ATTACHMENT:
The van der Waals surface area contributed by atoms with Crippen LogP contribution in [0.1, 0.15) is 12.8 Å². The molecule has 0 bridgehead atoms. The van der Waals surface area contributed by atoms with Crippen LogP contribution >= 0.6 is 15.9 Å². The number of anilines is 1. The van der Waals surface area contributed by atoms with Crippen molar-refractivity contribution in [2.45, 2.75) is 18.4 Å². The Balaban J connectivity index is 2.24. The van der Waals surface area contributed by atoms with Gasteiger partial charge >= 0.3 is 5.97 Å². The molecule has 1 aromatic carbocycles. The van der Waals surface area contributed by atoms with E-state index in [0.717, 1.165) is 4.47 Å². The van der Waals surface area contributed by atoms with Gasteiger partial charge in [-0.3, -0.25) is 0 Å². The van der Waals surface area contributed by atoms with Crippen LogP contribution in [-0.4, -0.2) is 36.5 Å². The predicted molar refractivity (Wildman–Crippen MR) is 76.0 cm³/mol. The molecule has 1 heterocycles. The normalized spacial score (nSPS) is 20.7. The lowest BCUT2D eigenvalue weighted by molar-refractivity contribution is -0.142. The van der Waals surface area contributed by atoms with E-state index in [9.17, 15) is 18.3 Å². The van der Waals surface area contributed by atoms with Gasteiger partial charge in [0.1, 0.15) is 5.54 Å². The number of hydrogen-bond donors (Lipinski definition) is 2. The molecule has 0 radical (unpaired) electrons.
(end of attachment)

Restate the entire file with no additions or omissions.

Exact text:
The van der Waals surface area contributed by atoms with Crippen LogP contribution in [0.1, 0.15) is 12.8 Å². The molecule has 0 bridgehead atoms. The van der Waals surface area contributed by atoms with Crippen LogP contribution >= 0.6 is 15.9 Å². The number of anilines is 1. The van der Waals surface area contributed by atoms with Crippen molar-refractivity contribution in [2.45, 2.75) is 18.4 Å². The Balaban J connectivity index is 2.24. The van der Waals surface area contributed by atoms with Gasteiger partial charge >= 0.3 is 5.97 Å². The molecule has 1 aromatic carbocycles. The van der Waals surface area contributed by atoms with E-state index in [0.717, 1.165) is 4.47 Å². The van der Waals surface area contributed by atoms with Gasteiger partial charge in [-0.3, -0.25) is 0 Å². The van der Waals surface area contributed by atoms with Crippen LogP contribution in [-0.4, -0.2) is 36.5 Å². The predicted molar refractivity (Wildman–Crippen MR) is 76.0 cm³/mol. The molecule has 1 heterocycles. The normalized spacial score (nSPS) is 20.7. The lowest BCUT2D eigenvalue weighted by molar-refractivity contribution is -0.142. The van der Waals surface area contributed by atoms with E-state index in [9.17, 15) is 18.3 Å². The van der Waals surface area contributed by atoms with Gasteiger partial charge in [0.1, 0.15) is 5.54 Å². The number of hydrogen-bond donors (Lipinski definition) is 2. The molecule has 0 radical (unpaired) electrons.